An Enquiry Concerning the Principles of Morals HTML version

Now as virtue is an end, and is desirable on its own account, without fee and reward,
merely for the immediate satisfaction which it conveys; it is requisite that there should be
some sentiment which it touches, some internal taste or feeling, or whatever you may
please to call it, which distinguishes moral good and evil, and which embraces the one
and rejects the other.
Thus the distinct boundaries and offices of REASON and of TASTE are easily
ascertained. The former conveys the knowledge of truth and falsehood: the latter gives
the sentiment of beauty and deformity, vice and virtue. The one discovers objects as they
really stand in nature, without addition and diminution: the other has a productive faculty,
and gilding or staining all natural objects with the colours, borrowed from internal
sentiment, raises in a manner a new creation. Reason being cool and disengaged, is no
motive to action, and directs only the impulse received from appetite or inclination, by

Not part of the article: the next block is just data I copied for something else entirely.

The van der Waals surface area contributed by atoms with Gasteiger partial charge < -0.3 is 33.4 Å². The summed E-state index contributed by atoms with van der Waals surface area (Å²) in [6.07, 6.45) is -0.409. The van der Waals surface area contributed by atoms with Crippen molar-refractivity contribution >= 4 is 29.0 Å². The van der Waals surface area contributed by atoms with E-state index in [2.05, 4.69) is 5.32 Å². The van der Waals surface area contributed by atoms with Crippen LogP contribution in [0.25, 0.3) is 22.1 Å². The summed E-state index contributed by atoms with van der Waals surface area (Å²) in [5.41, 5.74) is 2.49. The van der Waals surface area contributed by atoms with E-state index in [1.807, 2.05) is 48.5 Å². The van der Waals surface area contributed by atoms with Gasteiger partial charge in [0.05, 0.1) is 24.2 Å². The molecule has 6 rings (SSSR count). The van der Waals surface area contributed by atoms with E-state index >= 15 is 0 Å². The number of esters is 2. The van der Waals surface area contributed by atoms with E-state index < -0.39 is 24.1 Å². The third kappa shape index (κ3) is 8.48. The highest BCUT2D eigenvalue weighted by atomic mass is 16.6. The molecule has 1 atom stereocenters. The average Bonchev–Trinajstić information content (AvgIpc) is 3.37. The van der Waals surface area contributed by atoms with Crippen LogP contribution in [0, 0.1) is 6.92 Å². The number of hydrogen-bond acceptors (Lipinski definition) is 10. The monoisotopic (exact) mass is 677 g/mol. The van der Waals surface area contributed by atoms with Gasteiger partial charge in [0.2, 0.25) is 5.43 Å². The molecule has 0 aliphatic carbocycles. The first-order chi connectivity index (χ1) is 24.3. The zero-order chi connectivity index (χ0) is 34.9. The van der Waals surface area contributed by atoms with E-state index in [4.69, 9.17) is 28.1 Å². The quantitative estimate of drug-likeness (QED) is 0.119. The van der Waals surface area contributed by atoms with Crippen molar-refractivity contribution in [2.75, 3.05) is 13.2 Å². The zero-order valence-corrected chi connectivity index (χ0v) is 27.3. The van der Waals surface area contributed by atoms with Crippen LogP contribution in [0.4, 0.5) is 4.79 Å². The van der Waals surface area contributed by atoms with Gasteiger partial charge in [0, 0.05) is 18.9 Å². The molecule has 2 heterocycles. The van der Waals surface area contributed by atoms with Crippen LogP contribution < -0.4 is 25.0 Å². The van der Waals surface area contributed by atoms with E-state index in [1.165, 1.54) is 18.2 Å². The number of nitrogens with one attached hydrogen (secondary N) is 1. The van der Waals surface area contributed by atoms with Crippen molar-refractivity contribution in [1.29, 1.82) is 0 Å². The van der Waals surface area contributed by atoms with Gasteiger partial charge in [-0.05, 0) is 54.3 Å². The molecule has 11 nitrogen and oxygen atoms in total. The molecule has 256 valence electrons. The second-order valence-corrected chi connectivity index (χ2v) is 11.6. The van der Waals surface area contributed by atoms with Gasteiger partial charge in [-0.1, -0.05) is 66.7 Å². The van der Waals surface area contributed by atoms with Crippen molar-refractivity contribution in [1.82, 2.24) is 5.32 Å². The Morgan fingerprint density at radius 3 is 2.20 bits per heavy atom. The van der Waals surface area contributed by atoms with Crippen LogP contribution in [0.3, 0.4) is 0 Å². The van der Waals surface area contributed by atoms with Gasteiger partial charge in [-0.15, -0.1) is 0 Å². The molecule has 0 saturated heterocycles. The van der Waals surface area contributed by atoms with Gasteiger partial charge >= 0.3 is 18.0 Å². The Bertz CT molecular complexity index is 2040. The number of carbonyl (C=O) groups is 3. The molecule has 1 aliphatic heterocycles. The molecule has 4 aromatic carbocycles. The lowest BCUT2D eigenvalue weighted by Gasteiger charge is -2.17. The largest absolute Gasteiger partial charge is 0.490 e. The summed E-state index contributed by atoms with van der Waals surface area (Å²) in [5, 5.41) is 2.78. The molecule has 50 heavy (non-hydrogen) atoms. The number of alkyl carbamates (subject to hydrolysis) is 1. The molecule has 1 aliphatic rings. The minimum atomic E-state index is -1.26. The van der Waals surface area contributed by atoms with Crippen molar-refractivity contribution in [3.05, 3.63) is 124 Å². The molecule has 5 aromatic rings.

showing us the means of attaining happiness or avoiding misery: Taste, as it gives
pleasure or pain, and thereby constitutes happiness or misery, becomes a motive to
action, and is the first spring or impulse to desire and volition. From circumstances and
relations, known or supposed, the former leads us to the discovery of the concealed and
unknown: after all circumstances and relations are laid before us, the latter makes us feel
from the whole a new sentiment of blame or approbation. The standard of the one, being
founded on the nature of things, is eternal and inflexible, even by the will of the Supreme
Being: the standard of the other arising from the eternal frame and constitution of
animals, is ultimately derived from that Supreme Will, which bestowed on each being its
peculiar nature, and arranged the several classes and orders of existence.